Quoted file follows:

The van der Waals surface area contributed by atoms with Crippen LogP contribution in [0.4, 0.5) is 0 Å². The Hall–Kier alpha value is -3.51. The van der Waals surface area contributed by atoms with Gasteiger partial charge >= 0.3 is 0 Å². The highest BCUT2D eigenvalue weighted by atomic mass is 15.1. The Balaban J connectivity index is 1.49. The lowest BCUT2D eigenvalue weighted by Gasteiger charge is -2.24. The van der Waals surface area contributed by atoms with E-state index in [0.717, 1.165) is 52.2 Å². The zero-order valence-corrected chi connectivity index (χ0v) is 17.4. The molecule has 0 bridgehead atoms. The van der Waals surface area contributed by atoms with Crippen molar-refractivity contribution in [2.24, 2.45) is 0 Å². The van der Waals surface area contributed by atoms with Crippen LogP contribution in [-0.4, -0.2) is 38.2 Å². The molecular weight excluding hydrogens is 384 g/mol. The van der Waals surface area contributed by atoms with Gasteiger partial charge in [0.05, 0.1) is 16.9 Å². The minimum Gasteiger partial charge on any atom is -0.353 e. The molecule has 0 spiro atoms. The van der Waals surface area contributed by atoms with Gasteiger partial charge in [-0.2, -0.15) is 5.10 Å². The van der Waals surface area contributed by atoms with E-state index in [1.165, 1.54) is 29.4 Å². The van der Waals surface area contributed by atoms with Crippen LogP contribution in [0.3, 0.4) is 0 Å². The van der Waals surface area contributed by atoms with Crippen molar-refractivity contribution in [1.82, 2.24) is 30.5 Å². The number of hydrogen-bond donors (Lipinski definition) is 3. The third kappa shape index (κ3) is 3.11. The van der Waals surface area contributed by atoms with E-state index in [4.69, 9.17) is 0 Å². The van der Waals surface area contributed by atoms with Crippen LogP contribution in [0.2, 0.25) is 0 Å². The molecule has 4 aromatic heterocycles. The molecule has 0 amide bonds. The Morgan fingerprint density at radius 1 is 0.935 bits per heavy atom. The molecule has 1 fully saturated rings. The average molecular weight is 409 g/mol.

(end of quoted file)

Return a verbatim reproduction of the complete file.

The van der Waals surface area contributed by atoms with Crippen LogP contribution in [0.4, 0.5) is 0 Å². The Hall–Kier alpha value is -3.51. The van der Waals surface area contributed by atoms with Gasteiger partial charge >= 0.3 is 0 Å². The highest BCUT2D eigenvalue weighted by atomic mass is 15.1. The Balaban J connectivity index is 1.49. The lowest BCUT2D eigenvalue weighted by Gasteiger charge is -2.24. The van der Waals surface area contributed by atoms with E-state index in [0.717, 1.165) is 52.2 Å². The zero-order valence-corrected chi connectivity index (χ0v) is 17.4. The molecule has 0 bridgehead atoms. The van der Waals surface area contributed by atoms with Crippen molar-refractivity contribution in [2.24, 2.45) is 0 Å². The van der Waals surface area contributed by atoms with Crippen LogP contribution in [-0.4, -0.2) is 38.2 Å². The molecular weight excluding hydrogens is 384 g/mol. The van der Waals surface area contributed by atoms with Gasteiger partial charge in [0.05, 0.1) is 16.9 Å². The minimum Gasteiger partial charge on any atom is -0.353 e. The molecule has 0 spiro atoms. The van der Waals surface area contributed by atoms with Gasteiger partial charge in [-0.2, -0.15) is 5.10 Å². The van der Waals surface area contributed by atoms with E-state index in [1.165, 1.54) is 29.4 Å². The van der Waals surface area contributed by atoms with Crippen LogP contribution in [0.3, 0.4) is 0 Å². The van der Waals surface area contributed by atoms with Crippen molar-refractivity contribution in [1.82, 2.24) is 30.5 Å². The number of hydrogen-bond donors (Lipinski definition) is 3. The third kappa shape index (κ3) is 3.11. The van der Waals surface area contributed by atoms with E-state index in [4.69, 9.17) is 0 Å². The van der Waals surface area contributed by atoms with Crippen LogP contribution in [0.2, 0.25) is 0 Å². The molecule has 4 aromatic heterocycles. The molecule has 0 amide bonds. The Morgan fingerprint density at radius 1 is 0.935 bits per heavy atom. The molecule has 1 fully saturated rings. The average molecular weight is 409 g/mol.